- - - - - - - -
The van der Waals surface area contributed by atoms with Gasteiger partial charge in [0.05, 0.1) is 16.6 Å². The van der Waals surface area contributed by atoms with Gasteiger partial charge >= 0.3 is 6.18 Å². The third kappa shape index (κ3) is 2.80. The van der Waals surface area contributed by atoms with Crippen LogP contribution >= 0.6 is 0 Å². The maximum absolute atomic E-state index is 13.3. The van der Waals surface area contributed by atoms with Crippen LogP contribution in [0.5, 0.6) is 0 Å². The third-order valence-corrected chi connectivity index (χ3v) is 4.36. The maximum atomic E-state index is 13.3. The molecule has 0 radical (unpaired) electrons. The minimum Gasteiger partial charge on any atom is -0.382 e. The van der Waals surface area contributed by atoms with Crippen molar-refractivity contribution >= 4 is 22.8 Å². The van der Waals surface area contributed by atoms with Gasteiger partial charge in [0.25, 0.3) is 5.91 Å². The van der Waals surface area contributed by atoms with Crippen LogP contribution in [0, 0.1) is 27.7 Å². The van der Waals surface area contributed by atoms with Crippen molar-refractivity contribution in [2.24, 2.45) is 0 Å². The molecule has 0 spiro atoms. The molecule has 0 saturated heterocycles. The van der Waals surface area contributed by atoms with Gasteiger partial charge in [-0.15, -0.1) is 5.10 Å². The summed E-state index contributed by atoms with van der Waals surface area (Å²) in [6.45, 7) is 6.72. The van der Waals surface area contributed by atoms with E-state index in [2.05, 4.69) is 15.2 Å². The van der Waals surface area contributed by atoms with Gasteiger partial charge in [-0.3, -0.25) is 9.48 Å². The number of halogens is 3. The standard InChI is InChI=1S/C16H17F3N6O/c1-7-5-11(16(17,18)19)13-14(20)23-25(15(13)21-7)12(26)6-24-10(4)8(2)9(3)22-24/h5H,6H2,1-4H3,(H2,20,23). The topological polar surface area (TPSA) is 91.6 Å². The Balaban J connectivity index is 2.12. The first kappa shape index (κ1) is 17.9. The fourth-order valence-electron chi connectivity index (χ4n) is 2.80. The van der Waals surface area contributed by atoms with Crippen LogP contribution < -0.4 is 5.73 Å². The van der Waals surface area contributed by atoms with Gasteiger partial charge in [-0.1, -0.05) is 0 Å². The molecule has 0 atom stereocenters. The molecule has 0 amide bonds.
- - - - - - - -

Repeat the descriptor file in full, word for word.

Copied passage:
The van der Waals surface area contributed by atoms with Gasteiger partial charge in [0.05, 0.1) is 16.6 Å². The van der Waals surface area contributed by atoms with Gasteiger partial charge >= 0.3 is 6.18 Å². The third kappa shape index (κ3) is 2.80. The van der Waals surface area contributed by atoms with Crippen LogP contribution >= 0.6 is 0 Å². The maximum absolute atomic E-state index is 13.3. The van der Waals surface area contributed by atoms with Crippen LogP contribution in [0.5, 0.6) is 0 Å². The third-order valence-corrected chi connectivity index (χ3v) is 4.36. The maximum atomic E-state index is 13.3. The molecule has 0 radical (unpaired) electrons. The minimum Gasteiger partial charge on any atom is -0.382 e. The van der Waals surface area contributed by atoms with Crippen molar-refractivity contribution >= 4 is 22.8 Å². The van der Waals surface area contributed by atoms with Gasteiger partial charge in [0.25, 0.3) is 5.91 Å². The van der Waals surface area contributed by atoms with Crippen LogP contribution in [0, 0.1) is 27.7 Å². The van der Waals surface area contributed by atoms with Crippen molar-refractivity contribution in [2.24, 2.45) is 0 Å². The molecule has 0 spiro atoms. The molecule has 0 saturated heterocycles. The van der Waals surface area contributed by atoms with Gasteiger partial charge in [-0.15, -0.1) is 5.10 Å². The summed E-state index contributed by atoms with van der Waals surface area (Å²) in [6.45, 7) is 6.72. The van der Waals surface area contributed by atoms with E-state index in [2.05, 4.69) is 15.2 Å². The van der Waals surface area contributed by atoms with Gasteiger partial charge in [-0.3, -0.25) is 9.48 Å². The number of halogens is 3. The standard InChI is InChI=1S/C16H17F3N6O/c1-7-5-11(16(17,18)19)13-14(20)23-25(15(13)21-7)12(26)6-24-10(4)8(2)9(3)22-24/h5H,6H2,1-4H3,(H2,20,23). The topological polar surface area (TPSA) is 91.6 Å². The Balaban J connectivity index is 2.12. The first kappa shape index (κ1) is 17.9. The fourth-order valence-electron chi connectivity index (χ4n) is 2.80. The van der Waals surface area contributed by atoms with Crippen LogP contribution < -0.4 is 5.73 Å². The van der Waals surface area contributed by atoms with Gasteiger partial charge in [-0.1, -0.05) is 0 Å². The molecule has 0 atom stereocenters. The molecule has 0 amide bonds.